- Ciphertext: KHOOR
- Is the cipher monoalphabetic?
- Examples#2 :
- Plaintext: HELLO
- Ciphertext: ABNZF
- Is the cipher monoalphabetic?

Transposition cipher

- Transposition cipher, it reorders (permutes) symbols in a block of symbols.
- Key is a mapping between the position of the symbols in the plaintext and cipher text.

Transposition cipher

- Example :
- Encrypt the message “HELLO MY DEAR,” using the key shown in the previous figure.
- Solution
- First remove the spaces in the message.
- Then divide the text into blocks of four characters.
- Add a bogus character Z at the end of the third block.
- The result is HELL OMYD EARZ.
- Ciphertext will be ELHLMDOYAZER.

Transposition cipher

- Using same Example decrypt the message “ELHLMDOYAZER”.
- Solution
- The result is HELL OMYD EARZ. After removing the bogus character and combining the characters, we get the original message “HELLO MY DEAR.”

Simple Modern Ciphers Vs Traditional Ciphers

- The traditional ciphers are character-oriented; however, Simple Modern Ciphers are bit-oriented.
- Bit-oriented ciphers are needed because:
- Information to be encrypted is not just text, it can be graphics, audio, and video data.
- It is provide more security.
- Modern ciphers is made up of simple ciphers.

Type of Cipher

- Stream Cipher
- Block cipher
- Both do :Combination of input plaintext and key to produce cipher text
- They differ in : How the plaintext and key and combined

Stream cipher

- Characterized by operating on one symbol at a time
- The alphabetic substitutions we have seen so far have been stream ciphers
- If the algorithm is XOR, this is a stream cipher

Stream cipher

- It provides integrity. If any of the cipher text bits are changed, it will be obvious to Bob when he decrypts the message
- There are some stream ciphers that do not propagate errors through the entire message. that means if an error occurs while the message is being sent from Alice to Bob, it will only prevent that section of the message from being decrypted properly.
- It is very fast algorithm using in mobile encryption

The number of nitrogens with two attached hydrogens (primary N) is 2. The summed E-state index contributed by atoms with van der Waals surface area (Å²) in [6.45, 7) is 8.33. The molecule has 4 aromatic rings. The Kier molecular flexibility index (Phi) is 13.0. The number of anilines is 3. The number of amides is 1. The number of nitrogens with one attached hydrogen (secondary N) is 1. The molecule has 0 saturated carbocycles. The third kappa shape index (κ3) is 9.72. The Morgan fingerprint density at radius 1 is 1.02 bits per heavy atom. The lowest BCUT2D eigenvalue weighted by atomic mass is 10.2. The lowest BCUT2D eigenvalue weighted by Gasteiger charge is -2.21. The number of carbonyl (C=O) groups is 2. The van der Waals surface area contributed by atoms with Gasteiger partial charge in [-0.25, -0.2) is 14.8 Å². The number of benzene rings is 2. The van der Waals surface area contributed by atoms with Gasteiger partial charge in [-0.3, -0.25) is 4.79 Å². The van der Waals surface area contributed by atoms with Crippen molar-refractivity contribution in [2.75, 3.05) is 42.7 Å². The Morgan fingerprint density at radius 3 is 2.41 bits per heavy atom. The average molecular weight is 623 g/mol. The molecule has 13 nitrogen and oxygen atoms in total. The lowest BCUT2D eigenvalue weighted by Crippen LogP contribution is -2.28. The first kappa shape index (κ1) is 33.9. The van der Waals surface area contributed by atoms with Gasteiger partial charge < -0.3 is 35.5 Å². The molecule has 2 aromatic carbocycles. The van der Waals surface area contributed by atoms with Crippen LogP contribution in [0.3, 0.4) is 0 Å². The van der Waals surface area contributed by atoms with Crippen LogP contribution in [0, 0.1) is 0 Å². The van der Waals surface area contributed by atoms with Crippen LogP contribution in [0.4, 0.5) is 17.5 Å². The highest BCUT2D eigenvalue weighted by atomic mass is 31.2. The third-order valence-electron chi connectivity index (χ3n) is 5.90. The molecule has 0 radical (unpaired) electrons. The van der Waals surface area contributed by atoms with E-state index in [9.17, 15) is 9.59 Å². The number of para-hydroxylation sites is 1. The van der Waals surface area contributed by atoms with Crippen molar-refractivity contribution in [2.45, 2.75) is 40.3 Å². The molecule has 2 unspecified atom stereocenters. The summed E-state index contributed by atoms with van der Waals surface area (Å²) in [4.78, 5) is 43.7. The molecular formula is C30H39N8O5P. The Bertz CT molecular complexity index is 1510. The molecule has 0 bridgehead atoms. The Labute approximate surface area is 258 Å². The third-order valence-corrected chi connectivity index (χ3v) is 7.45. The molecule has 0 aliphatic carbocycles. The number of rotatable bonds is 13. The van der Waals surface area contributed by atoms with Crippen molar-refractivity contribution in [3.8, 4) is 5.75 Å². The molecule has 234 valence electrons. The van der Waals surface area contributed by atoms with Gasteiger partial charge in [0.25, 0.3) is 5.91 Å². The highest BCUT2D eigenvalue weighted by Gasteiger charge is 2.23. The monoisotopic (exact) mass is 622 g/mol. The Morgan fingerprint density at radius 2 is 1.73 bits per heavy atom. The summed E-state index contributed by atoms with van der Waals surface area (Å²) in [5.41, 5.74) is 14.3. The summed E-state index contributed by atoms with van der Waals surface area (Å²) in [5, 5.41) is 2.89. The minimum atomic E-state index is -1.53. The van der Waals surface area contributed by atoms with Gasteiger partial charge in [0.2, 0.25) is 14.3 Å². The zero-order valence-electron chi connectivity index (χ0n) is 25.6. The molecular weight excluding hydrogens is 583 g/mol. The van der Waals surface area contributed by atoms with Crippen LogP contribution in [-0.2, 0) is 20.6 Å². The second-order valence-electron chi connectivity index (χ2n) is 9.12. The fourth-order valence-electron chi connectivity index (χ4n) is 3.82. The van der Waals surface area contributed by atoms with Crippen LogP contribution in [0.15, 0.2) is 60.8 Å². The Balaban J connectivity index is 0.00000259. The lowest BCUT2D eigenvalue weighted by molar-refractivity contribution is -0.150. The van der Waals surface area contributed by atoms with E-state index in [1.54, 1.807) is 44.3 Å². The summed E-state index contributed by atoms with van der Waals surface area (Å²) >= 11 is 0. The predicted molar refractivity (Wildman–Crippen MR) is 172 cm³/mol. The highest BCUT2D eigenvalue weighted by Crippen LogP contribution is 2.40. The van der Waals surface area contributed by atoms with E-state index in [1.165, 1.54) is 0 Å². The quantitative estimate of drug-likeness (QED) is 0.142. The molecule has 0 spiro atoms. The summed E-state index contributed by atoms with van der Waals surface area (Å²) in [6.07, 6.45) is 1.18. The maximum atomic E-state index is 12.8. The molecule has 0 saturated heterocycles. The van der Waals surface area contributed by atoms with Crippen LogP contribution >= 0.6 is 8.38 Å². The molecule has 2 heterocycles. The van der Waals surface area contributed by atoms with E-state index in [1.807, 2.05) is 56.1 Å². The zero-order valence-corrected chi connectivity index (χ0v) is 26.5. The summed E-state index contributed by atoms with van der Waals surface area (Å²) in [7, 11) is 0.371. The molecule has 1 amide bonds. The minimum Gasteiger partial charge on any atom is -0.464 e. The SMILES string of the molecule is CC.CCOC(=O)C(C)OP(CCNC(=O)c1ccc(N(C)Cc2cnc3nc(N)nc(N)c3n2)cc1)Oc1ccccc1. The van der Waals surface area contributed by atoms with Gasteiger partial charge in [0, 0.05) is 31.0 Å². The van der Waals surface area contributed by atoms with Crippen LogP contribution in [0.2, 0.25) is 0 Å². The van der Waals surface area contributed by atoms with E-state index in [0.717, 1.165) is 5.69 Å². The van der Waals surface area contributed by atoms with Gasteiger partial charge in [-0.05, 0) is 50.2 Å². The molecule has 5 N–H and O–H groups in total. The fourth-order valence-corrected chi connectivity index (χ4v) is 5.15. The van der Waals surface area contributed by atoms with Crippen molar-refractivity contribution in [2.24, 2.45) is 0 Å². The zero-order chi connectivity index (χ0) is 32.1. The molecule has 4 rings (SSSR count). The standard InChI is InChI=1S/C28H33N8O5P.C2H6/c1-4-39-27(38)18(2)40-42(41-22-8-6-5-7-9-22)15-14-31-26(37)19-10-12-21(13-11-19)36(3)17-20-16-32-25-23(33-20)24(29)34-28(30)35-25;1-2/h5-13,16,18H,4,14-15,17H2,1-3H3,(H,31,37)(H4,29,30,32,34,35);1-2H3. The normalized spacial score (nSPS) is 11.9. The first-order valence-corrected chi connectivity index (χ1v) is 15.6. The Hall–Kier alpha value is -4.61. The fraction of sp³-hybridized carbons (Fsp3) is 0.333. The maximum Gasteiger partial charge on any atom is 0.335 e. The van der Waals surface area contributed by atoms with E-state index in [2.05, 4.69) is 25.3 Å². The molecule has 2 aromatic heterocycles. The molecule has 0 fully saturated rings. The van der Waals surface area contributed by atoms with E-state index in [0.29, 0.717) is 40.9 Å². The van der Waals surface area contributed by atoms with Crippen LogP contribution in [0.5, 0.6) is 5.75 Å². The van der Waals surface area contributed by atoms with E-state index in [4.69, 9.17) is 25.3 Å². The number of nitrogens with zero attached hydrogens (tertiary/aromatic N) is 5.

Stream ciphers advantages

- Stream ciphers:
- –They operate relatively fast since they work on only one character at a time
- –Lower error propagation since each symbol is affected only by itself

Block Ciphers

- Characterized by operating on more than one symbol at a time
- A block cipher takes a group of symbols as input, combines them without output, and outputs a block of cipher text
- if the algorithm is XOR, this is a block cipher:

Block Ciphers

- each block is processed independently, and there is no correlation between the encrypting of one message block and another.
- repeated blocks (problem )
- order of blocks ( problem )
- Although the encryption method provides confidentiality, integrity can be broken.
- Solution : block ciphers use different encryption modes.

Encryption modes.

- Electronic code book (ECB)
- Cipher-block chaining (CBC)
- Propagating cipher-block chaining (PCBC)
- Cipher feedback (CFB)
- Output feedback (OFB)

XOR Cipher

- An XOR operation needs two data inputs: plaintext and a key.
- The size of the plaintext, key, and ciphertext are the same.

Rotation Cipher

- In rotation cipher, the input bits are rotated to the left or right.
- The rotation can be either keyed or keyless.
- In Keyed , the value of the key in = # of rotations.
- In the keyless, the number of rotation is fixed.

NOTES in Rotation Cipher

- If the length of the original stream is N, after N rotation, we get the original message.
- The decryption algorithm for the rotation cipher uses the same key and the opposite rotation direction.

Substitution Cipher: S-box

- The S-box is normally keyless.
- The function that matches the input to the output is defined either mathematically or by a table.

- The key issharedbefore communication begins.
- If Alice wants to communicatewith Bob, but she has never met Bob before. How can Alice and Bob communicatesecurely?
- Theycouldcreate keys and encryptthemso no one knows the keys.
- Solution 1:
- Use a trustedthird party.

Sharing the keys

- Sharing the keys:
- Alice create a key to beused to communicatewith Bob. Shewillencryptthis key using a pre-shared key thatshe has with Trent.
- Trent willdecrypt and encryptagainwith a shared key with Bob.
- Problem: what if Trent is not really Trent but anotherperson?

Sharing the keys

- Sharing the keys:
- Solution 2: key agreement protocol
- Alice and Bob agree to use a specificprime number (p) and a base number (g).
- Alice and Bob eachchoose a secret integer.
- Suppose that the secreteintegerchoosen by Alice isais the secreteintegerchoosen by Bob isb.
- Alice sends : g amod p
- Bob sends: g bmod p
- Alice calculates the key = (Message bob)amod p
- Bob calculates the key = (Message Alice) bmod p

Modern Round Ciphers

- The ciphers of today are called round ciphers because they involve multiple rounds.
- Each round is a complex cipher made up of simple ciphers.
- They key used in each round is a subset or variation of the general key called the round key.

Modern Round Ciphers

- There are three modern symmetric key ciphers:
- Data Encryption Standard (DES).
- Triple DES.
- Advanced Encryption Standard (AES).